One of the greatest strengths of Basso's text is his attention to paradoxical constructions and intersections of race, class, and gender in the American West and in the United States. Embracing these paradoxes complicates simplistic or popular narratives of World War II home front politics. Basso illustrates that during the war, the nation held a vision of masculinity that sometimes drastically differed from that of the Montana copper men. For example, the public called the masculinity and patriotism of copper men into question when they fought against ACM and government policies that attempted to curb labour activism, including persuading workers to sign a no-strike pledge. However, gendered constructions in which autonomy and independence from the company were central to a working-class masculine identity meant that participants in wartime work stoppages understood their actions as patriotic assertions of '"working-class Americanism'" rather than contrary to national ideals. (133) Here Basso illustrates the tension between two contradictory narratives of masculinity, demonstrating the fluidity of the identity and calling into question the popular construction of World War II masculinity that dominates scholarship into the present.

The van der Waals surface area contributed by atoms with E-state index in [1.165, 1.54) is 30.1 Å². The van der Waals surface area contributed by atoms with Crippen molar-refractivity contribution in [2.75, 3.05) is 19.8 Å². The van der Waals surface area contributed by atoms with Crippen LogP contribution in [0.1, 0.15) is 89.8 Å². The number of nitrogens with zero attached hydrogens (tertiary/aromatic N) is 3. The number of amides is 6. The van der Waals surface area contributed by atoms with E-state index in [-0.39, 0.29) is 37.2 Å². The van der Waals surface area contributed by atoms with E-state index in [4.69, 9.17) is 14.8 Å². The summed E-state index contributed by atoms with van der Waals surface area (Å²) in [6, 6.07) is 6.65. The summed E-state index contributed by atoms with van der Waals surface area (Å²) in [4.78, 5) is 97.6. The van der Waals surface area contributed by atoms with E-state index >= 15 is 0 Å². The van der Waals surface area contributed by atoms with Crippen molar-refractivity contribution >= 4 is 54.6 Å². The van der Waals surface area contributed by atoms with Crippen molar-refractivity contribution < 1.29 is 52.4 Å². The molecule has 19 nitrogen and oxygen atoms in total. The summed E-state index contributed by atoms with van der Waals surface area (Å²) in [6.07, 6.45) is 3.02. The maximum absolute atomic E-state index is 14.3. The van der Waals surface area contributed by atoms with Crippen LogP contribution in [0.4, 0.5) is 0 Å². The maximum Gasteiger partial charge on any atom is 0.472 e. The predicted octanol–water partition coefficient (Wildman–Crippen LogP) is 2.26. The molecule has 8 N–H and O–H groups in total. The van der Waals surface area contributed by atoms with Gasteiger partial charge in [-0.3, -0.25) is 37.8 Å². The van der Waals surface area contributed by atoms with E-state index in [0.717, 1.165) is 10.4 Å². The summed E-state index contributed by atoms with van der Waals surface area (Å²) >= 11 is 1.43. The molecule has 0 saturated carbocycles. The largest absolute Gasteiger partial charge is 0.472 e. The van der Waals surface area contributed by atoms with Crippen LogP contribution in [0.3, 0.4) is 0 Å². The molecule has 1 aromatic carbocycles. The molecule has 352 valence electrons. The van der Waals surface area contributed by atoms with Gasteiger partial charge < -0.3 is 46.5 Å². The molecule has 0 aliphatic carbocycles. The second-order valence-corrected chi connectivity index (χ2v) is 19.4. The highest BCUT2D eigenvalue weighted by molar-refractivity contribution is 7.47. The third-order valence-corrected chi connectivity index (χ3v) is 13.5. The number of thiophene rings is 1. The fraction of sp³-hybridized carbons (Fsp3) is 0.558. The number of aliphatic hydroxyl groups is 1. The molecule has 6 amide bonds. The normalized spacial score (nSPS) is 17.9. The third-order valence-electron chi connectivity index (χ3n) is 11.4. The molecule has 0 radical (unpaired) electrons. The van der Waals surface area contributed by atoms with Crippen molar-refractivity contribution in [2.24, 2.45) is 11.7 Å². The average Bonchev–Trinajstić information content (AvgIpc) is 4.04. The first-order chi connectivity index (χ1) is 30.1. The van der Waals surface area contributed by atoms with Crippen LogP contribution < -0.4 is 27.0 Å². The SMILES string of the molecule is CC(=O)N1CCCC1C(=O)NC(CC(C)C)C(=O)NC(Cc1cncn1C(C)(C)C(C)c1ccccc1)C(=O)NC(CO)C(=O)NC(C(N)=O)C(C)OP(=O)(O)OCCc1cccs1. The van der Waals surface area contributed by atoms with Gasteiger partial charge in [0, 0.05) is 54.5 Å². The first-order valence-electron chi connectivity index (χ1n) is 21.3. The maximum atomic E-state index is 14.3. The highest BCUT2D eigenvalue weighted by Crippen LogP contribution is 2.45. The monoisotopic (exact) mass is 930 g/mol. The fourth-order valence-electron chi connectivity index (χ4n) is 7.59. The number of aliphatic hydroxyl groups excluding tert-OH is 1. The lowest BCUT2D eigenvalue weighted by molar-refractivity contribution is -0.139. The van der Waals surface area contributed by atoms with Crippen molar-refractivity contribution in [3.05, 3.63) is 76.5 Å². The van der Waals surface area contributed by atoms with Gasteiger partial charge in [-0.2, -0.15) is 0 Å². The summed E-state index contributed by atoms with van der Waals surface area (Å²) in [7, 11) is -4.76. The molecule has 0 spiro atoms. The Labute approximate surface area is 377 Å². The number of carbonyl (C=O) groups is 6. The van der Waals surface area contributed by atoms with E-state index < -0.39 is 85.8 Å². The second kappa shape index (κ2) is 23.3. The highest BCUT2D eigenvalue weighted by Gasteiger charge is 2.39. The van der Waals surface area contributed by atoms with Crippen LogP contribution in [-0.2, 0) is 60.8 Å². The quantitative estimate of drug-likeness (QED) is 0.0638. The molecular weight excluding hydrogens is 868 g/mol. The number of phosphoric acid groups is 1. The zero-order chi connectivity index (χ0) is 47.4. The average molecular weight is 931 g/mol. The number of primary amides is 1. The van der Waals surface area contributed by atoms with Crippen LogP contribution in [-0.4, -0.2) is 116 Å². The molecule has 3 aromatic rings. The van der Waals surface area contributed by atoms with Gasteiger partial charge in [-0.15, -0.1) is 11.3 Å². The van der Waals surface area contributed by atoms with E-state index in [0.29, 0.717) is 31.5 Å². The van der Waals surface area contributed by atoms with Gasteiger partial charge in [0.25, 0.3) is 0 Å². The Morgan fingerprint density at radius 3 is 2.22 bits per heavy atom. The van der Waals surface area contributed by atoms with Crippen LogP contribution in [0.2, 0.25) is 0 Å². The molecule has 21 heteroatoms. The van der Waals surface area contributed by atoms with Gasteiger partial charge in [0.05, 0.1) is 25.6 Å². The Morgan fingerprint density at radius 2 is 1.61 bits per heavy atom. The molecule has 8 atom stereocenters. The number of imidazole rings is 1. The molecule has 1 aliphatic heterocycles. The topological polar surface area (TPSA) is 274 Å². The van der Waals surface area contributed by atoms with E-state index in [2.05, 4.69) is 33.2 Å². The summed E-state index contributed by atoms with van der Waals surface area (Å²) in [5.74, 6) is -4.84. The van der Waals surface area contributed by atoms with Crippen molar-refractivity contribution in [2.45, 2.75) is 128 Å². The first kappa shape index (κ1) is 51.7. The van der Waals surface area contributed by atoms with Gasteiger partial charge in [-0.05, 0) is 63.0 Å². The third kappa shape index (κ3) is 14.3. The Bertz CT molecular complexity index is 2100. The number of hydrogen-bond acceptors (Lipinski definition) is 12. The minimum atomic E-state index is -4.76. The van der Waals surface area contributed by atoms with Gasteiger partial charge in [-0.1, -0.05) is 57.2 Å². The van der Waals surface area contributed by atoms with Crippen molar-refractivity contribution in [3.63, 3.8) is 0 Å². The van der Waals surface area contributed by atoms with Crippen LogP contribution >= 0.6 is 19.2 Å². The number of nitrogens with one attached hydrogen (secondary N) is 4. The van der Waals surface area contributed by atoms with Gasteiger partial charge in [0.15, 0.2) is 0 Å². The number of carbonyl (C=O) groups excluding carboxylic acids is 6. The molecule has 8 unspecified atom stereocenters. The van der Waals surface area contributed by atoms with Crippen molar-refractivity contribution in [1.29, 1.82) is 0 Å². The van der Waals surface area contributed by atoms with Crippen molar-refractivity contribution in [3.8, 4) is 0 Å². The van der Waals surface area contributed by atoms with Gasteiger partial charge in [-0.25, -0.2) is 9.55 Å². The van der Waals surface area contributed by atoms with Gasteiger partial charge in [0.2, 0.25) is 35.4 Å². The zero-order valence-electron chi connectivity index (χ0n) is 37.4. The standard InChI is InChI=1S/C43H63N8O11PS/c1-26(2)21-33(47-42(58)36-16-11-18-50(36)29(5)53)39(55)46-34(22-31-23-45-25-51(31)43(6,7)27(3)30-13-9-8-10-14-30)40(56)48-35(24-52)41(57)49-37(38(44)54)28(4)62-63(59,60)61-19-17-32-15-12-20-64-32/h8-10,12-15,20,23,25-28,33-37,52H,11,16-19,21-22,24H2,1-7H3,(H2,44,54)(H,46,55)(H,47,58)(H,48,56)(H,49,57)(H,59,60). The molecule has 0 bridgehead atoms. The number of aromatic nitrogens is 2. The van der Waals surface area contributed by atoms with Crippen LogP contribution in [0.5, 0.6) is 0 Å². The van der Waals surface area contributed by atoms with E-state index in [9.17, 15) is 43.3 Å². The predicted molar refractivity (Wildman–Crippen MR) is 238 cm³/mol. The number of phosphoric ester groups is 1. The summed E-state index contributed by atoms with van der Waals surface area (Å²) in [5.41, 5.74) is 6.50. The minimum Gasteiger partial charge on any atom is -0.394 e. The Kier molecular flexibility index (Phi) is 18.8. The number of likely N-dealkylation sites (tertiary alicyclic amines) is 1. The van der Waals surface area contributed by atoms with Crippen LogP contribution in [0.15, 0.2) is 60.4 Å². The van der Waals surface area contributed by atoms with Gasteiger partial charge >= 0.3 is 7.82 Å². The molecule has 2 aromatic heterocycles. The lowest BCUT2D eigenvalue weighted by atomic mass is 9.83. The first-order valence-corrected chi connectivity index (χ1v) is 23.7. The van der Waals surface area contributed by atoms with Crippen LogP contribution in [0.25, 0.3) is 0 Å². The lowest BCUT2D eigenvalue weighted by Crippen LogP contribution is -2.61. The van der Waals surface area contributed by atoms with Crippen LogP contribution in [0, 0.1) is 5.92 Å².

Additionally, Basso examines the intersections of gender and race identities and the sometimes seemingly paradoxical relationships between these identities. For example, Basso discusses the seemingly contradictory relationship between Montana copper men and national labour movements, including the International Union of Mine, Mill, and Smelter Workers (Mine Mill). Mine Mill fought against workplace discrimination and supported the inclusion of minority men in labour rights campaigns across the nation, and yet Montana copper men engaged in battles to exclude minority men from participation and employment. The refusal of white miners to work alongside African American miners during the war demonstrates, according to Basso, "the limited hold the Popular Front's class-based racial progressivism had on Butte's white ethnic men." (161) Rather than uniting with African American miners along labour lines, Butte's white miners, familiar with the ACM'S use of racial-ethnic stratification to fracture union power, walked off the job. The national press again understood white miners' refusal to work with African Americans as unpatriotic, as they failed to comply with Executive Order 8802, which prevented discrimination based on race in the national defense program. The local press, however, made sense of this contradiction in claiming that Butte miners' actions were not based in racism but rather in their belief that the government failed to protect Butte workers when it brought in outside soldier-miners rather than returning Butte soldiers to fill labour shortages. Additionally, Butte miners feared that the inclusion of African Americans was an ACM plot to fracture union activism. Far from a defense of their actions, Basso presents a coherent assertion that although Montana copper men's actions and similar actions of home front men across the nation are frequently left out of the World War II narrative, they had significant impact and are necessary to historians' understanding of race and gender relations during and after the war.